The report on the ACE scientist was submitted to the NFL Executive Committee on March 19, 1946. The accompanying note attached to it said that the work is based on the EDVAG project. However, the project had a large number of valuable ideas that belonged directly to the English mathematician.

The software for the first computer was also written by Alan Turing. Informatics without the painstaking efforts of this talented scientist might not have reached such a level as today. At the same time, the first chess program was written.

In September 1948, Alan Turing, whose biography was connected with mathematics all his life, was transferred to work at Manchester University. Nominally, he took the post of deputy director of the laboratory of computers, in fact, was listed in the mathematical department of M. Newman and was responsible for programming.

Evil joke of fate

An English mathematician who continued his cooperation with intelligence after the war was brought to a new task: the deciphering of Soviet codes. At that moment, fate played a cruel joke with Turing. Once his house was robbed. The note left by the thief was a warning about the extreme undesirability of contacting the police, but Alan Turing, immediately indignant, phoned the police station. In the course of the investigation it turned out that the looter was one of Alan's lover's friends. In the process of giving evidence, Turing had to admit to her unconventional orientation that in those years in England was criminally punishable.

The loud trial of a famous scientist lasted a long time. He was offered either a two-year prison sentence, or hormonal therapy, which relieves sexual desire.

Alan Turing (photos of recent years above) chose the second. As a result of treatment with the most powerful drugs, which lasted throughout the year, Turing developed impotence, as well as gynecomastia (breast augmentation). Criminally persecuted Alan was suspended from secret work. In addition, the British had fears that homosexuals could be recruited by Soviet spies. The scientist was not accused of espionage, but was forbidden to discuss his work in Bletchley Park.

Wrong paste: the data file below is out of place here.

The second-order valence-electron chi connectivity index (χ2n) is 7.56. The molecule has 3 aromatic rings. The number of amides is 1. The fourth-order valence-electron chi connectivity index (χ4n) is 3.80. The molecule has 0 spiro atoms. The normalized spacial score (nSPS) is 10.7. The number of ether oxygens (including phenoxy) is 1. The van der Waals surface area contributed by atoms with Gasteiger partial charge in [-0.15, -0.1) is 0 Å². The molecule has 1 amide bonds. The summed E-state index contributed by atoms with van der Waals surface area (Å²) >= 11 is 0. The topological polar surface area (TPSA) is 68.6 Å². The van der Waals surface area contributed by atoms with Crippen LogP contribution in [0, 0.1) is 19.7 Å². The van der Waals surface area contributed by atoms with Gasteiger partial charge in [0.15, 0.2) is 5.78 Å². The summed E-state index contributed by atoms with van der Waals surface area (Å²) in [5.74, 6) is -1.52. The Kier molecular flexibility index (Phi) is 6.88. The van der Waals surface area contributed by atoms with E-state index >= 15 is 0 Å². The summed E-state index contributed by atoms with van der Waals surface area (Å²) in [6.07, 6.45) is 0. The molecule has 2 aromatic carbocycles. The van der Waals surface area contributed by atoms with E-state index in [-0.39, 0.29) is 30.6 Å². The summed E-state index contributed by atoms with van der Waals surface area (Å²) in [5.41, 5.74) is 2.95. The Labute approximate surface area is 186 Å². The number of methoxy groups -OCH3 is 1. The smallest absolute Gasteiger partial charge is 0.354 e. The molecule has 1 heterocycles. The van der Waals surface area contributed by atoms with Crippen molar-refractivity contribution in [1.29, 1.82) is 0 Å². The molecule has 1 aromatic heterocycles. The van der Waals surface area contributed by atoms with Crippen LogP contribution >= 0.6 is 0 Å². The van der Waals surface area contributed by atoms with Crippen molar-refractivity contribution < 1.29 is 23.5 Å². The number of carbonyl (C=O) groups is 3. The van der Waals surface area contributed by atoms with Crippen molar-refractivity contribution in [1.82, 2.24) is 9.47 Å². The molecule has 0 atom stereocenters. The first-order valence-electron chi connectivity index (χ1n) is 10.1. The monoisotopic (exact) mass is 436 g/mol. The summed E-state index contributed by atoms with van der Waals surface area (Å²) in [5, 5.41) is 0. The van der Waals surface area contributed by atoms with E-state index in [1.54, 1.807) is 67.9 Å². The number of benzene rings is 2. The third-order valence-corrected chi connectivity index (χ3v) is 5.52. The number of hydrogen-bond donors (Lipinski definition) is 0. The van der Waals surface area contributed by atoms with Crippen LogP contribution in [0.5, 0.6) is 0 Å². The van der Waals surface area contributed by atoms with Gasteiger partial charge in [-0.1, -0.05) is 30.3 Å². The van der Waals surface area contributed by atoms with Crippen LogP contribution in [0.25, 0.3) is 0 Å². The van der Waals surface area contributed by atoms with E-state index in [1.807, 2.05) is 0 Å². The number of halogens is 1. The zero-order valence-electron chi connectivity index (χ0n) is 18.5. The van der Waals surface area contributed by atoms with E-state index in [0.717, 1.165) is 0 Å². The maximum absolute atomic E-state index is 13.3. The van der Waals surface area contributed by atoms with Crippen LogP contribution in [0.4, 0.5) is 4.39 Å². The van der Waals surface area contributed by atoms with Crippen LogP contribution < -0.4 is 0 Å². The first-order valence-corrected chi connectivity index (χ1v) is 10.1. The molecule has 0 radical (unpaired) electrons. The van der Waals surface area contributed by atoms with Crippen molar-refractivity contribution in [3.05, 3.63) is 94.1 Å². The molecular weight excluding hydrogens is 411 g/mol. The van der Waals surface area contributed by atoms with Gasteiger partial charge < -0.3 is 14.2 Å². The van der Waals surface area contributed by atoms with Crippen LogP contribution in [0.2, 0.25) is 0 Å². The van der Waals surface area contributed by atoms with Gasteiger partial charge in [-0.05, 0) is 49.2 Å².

Apple Alan Turing

The story of Alan Turing is sad to the core: a mathematical genius was fired from the service and forbidden to teach. His reputation was completely ruined. At 41, the young man was thrown out of the habitual rhythm of life, left without a favorite work, with broken psyche and ruined health. In 1954, Alan Turing, whose biography even today worries the minds of many people, was found dead in his own house, and on the bedside table near the bed lay a bitten apple. As it turned out later, it was filled with cyanide. So Alan Turing recreated the scene from his favorite fairy tale "Snow White" in 1937. According to some reports, this is why the fruit became the emblem of the world famous computer company Apple. In addition, the apple is still a biblical symbol of the knowledge of sin.

The official version of the death of a talented mathematician is suicide. Alan's mother believed that the poisoning happened by chance, because Alan always inadvertently worked with chemicals. There is a version that Turing deliberately chose this way of leaving to give the mother the opportunity to not believe in suicide.

Rehabilitation of the English mathematician

The great mathematician was rehabilitated posthumously. In 2009, British Prime Minister Gordon Brown publicly apologized for the persecution that infuriated the computer science genius. In 2013, Turing was formally pardoned for allegations of obscenity by Queen Elizabeth II.

Alan Turing's work consisted not only in the development of information technologies: at the end of his life the scientist devoted himself to the problems of biology, namely, he began to develop a chemical theory of morphogenesis, which gave full scope for combining the abilities of an exact mathematician and gifted, full original ideas of the philosopher. The first sketches of this theory are described in the preliminary report of 1952 and the report that appeared after the death of the scientist.

The most prestigious award in the field of computer science is the "Turing Award". It is awarded annually by the Association of Computing Machinery. Sponsored by this award, which currently amounts to $ 250,000, by Google and Intel. The first such an important award in 1966 was awarded to Alan Perlis for the creation of compilers.